July was the hottest month in recorded history, the European meteorological authority Copernicus reported on Tuesday. This year has been the third-hottest on record thus far, the weather experts said, suggesting 2023 has a chance of beating 2016 as the hottest year in recorded history. 

“These records have dire consequences for both people and the planet exposed to ever more frequent and intense extreme events,” Copernicus Deputy Director Samantha Burgess told the Financial Times on Tuesday.  

The month’s global average temperature of 16.95 degrees Celsius (62.51 degrees Fahrenheit) was about 0.3 degrees C (0.6 degrees F) warmer than July 2019, the previous record holder according to Copernicus, and 0.7 degrees C (1.3 degrees F) hotter than the average July from 1991 to 2020.   

The announcement confirmed predictions made by the EU body and also by the World Meteorological Organization last month that this July’s temperatures would significantly exceed the existing record. The two groups claimed the first three weeks of July constituted the warmest three-week period ever recorded globally, with July 6 being the single hottest day. 

Additionally, global average sea surface temperatures hit a record high in July, Copernicus reported, noting that the oceans were half a degree C (0.9 degrees F) hotter than the previous 30 years, while Antarctic sea ice cover was measured at less than any previous July on record, 15% below the average for this time of year. 

July’s average temperature was 1.5 degrees C (2.7 degrees F) warmer than the pre-industrial era, a figure climate scientists have seized upon because of the Paris Climate Agreement goal of limiting long-term global warming to 1.5 degrees.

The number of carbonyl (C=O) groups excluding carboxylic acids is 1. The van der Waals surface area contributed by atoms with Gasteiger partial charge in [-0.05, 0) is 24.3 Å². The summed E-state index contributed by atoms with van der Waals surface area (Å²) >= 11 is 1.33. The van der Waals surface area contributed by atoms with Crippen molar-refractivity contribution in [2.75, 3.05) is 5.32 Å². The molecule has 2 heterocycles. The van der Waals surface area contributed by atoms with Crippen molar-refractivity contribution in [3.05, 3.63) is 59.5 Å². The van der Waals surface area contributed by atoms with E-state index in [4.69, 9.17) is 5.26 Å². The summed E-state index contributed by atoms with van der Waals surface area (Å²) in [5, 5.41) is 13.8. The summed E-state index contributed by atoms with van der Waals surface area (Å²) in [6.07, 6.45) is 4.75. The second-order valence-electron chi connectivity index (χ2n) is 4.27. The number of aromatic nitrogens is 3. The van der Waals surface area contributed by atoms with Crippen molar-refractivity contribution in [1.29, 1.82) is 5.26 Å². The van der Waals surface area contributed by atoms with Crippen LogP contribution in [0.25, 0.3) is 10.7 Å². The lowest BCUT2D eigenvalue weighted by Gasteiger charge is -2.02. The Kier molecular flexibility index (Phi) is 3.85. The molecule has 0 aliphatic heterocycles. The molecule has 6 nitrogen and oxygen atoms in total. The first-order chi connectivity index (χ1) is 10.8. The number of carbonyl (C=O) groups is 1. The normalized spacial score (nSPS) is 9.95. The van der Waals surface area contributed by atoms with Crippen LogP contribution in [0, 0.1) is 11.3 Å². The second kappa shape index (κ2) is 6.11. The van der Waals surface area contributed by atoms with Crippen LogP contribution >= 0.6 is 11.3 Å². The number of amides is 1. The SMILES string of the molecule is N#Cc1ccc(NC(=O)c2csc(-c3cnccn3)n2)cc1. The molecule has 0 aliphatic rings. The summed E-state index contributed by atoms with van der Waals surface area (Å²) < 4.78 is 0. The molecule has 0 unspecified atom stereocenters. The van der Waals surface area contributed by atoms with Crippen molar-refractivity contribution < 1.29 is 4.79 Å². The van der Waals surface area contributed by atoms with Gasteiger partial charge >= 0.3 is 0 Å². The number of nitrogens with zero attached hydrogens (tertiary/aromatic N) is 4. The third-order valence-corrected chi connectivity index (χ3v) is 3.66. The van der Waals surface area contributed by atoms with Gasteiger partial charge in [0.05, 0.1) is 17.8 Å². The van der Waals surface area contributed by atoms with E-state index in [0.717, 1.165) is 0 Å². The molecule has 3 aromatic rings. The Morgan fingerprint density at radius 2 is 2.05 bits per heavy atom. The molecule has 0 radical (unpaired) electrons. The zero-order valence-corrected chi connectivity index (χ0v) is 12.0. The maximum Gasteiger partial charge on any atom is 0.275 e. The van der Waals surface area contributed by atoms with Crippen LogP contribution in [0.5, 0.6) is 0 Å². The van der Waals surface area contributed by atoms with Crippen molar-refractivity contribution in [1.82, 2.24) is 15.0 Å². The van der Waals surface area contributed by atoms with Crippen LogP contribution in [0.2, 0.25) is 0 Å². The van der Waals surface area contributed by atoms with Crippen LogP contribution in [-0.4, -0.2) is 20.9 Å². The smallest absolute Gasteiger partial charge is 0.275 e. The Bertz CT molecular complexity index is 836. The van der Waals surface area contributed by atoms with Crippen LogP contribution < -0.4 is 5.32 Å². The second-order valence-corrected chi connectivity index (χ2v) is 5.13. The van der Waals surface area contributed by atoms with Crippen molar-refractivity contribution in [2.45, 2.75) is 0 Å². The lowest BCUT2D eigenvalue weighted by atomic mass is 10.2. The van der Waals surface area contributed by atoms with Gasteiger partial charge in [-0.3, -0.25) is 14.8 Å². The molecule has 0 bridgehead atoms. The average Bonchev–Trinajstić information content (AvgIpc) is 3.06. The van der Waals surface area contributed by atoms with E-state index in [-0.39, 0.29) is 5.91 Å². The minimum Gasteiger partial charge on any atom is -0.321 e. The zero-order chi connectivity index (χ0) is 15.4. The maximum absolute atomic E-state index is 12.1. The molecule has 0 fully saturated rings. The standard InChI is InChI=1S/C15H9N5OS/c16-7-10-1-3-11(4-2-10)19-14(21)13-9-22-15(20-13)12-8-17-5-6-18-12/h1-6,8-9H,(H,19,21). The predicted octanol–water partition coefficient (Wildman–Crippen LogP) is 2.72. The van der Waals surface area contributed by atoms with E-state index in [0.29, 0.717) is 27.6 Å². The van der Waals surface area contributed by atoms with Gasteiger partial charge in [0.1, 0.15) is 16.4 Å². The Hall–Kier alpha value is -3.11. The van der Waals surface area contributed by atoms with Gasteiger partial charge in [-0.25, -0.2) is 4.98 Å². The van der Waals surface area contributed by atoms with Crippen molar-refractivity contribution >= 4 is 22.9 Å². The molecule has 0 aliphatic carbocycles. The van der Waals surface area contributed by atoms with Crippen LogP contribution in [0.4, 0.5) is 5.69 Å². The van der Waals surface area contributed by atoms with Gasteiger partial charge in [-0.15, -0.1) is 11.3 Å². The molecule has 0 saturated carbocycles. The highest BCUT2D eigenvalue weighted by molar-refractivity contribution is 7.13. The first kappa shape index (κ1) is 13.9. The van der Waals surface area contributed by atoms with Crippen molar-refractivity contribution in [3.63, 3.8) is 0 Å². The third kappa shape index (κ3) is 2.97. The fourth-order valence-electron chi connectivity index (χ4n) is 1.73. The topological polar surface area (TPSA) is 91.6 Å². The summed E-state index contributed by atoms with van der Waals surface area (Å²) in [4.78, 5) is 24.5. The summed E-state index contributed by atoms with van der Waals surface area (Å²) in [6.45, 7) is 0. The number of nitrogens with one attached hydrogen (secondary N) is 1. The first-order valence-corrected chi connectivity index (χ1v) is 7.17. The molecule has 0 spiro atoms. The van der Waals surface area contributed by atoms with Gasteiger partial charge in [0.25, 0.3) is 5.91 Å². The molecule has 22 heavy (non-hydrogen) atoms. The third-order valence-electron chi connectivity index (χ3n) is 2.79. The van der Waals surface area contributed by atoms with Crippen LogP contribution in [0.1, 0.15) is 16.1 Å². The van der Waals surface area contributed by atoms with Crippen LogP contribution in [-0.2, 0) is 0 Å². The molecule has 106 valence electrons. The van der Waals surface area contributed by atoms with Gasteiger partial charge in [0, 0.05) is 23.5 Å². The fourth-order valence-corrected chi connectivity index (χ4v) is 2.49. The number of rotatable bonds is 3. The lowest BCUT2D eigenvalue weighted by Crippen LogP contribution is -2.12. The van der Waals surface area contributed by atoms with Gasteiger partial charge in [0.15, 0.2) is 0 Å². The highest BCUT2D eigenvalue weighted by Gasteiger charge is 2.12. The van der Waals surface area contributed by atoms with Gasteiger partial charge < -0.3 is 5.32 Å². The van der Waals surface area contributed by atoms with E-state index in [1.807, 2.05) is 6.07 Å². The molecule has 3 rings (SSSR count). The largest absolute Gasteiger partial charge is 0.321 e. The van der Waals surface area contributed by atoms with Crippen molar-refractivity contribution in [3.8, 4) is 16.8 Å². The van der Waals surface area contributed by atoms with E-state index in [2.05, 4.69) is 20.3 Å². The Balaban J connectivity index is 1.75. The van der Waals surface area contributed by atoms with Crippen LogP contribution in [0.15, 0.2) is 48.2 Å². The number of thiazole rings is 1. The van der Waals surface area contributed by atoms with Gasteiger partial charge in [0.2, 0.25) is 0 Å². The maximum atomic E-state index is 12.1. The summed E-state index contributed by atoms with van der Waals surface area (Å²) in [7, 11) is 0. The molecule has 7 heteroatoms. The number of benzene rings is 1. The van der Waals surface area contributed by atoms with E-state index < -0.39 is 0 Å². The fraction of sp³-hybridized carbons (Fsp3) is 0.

While Copernicus had designated July 2019 as the previous record-holder, the National Oceanic and Atmospheric Organization (NOAA) found July 2021’s average combined land and ocean-surface temperature to be the hottest on record, 0.93 degrees Celsius higher than the 20th century average and breaking records set in July 2016, 2019 and 2020. Copernicus’ figures for July outstrip the NOAA’s for 2021, though that organization has not made any announcements as of Tuesday. 

Copernicus’ temperature records only go back to 1940, and the NOAA’s only date back to 1850, which limits climate experts’ ability to contextualize modern-day heat waves. That has not stopped some experts, such as Potsdam Institute for Climate Research scientist Stefan Rahmstorf, from telling HuffPost that July was actually “the warmest month on Earth in ten thousand years” or even 120,000 years, citing studies that examine markers like tree rings.